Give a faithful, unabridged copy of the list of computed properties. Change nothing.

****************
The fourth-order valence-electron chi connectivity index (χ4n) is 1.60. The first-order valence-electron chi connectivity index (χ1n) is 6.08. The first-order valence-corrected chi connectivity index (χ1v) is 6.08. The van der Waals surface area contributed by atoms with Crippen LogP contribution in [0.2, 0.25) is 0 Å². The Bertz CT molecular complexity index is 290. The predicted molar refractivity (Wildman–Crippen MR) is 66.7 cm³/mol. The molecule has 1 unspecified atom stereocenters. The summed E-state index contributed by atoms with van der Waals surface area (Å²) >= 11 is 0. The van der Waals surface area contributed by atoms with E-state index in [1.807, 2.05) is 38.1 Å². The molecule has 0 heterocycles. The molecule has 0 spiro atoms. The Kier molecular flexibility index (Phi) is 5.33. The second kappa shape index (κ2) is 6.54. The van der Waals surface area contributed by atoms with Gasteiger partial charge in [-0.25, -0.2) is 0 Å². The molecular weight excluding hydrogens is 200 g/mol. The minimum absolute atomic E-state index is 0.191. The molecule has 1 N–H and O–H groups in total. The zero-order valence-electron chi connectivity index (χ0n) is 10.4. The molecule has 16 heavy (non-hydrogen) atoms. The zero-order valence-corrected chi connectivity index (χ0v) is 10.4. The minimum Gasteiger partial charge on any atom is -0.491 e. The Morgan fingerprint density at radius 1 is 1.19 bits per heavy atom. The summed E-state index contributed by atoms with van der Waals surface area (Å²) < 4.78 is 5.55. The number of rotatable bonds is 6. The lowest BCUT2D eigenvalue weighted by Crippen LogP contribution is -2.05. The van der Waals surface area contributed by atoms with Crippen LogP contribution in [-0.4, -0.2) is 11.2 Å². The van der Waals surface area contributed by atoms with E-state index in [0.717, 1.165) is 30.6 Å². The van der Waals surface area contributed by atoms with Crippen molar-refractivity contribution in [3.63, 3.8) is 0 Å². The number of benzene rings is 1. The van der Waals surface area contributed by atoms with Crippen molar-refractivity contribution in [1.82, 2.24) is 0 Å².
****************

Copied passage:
The fourth-order valence-electron chi connectivity index (χ4n) is 1.60. The first-order valence-electron chi connectivity index (χ1n) is 6.08. The first-order valence-corrected chi connectivity index (χ1v) is 6.08. The van der Waals surface area contributed by atoms with Crippen LogP contribution in [0.2, 0.25) is 0 Å². The Bertz CT molecular complexity index is 290. The predicted molar refractivity (Wildman–Crippen MR) is 66.7 cm³/mol. The molecule has 1 unspecified atom stereocenters. The summed E-state index contributed by atoms with van der Waals surface area (Å²) >= 11 is 0. The van der Waals surface area contributed by atoms with E-state index in [1.807, 2.05) is 38.1 Å². The molecule has 0 heterocycles. The molecule has 0 spiro atoms. The Kier molecular flexibility index (Phi) is 5.33. The second kappa shape index (κ2) is 6.54. The van der Waals surface area contributed by atoms with Gasteiger partial charge in [-0.25, -0.2) is 0 Å². The molecular weight excluding hydrogens is 200 g/mol. The minimum absolute atomic E-state index is 0.191. The molecule has 1 N–H and O–H groups in total. The zero-order valence-electron chi connectivity index (χ0n) is 10.4. The molecule has 16 heavy (non-hydrogen) atoms. The zero-order valence-corrected chi connectivity index (χ0v) is 10.4. The minimum Gasteiger partial charge on any atom is -0.491 e. The Morgan fingerprint density at radius 1 is 1.19 bits per heavy atom. The summed E-state index contributed by atoms with van der Waals surface area (Å²) < 4.78 is 5.55. The number of rotatable bonds is 6. The lowest BCUT2D eigenvalue weighted by Crippen LogP contribution is -2.05. The van der Waals surface area contributed by atoms with Crippen LogP contribution in [-0.4, -0.2) is 11.2 Å². The van der Waals surface area contributed by atoms with E-state index in [0.717, 1.165) is 30.6 Å². The van der Waals surface area contributed by atoms with Crippen molar-refractivity contribution in [3.63, 3.8) is 0 Å². The number of benzene rings is 1. The van der Waals surface area contributed by atoms with Crippen molar-refractivity contribution in [1.82, 2.24) is 0 Å².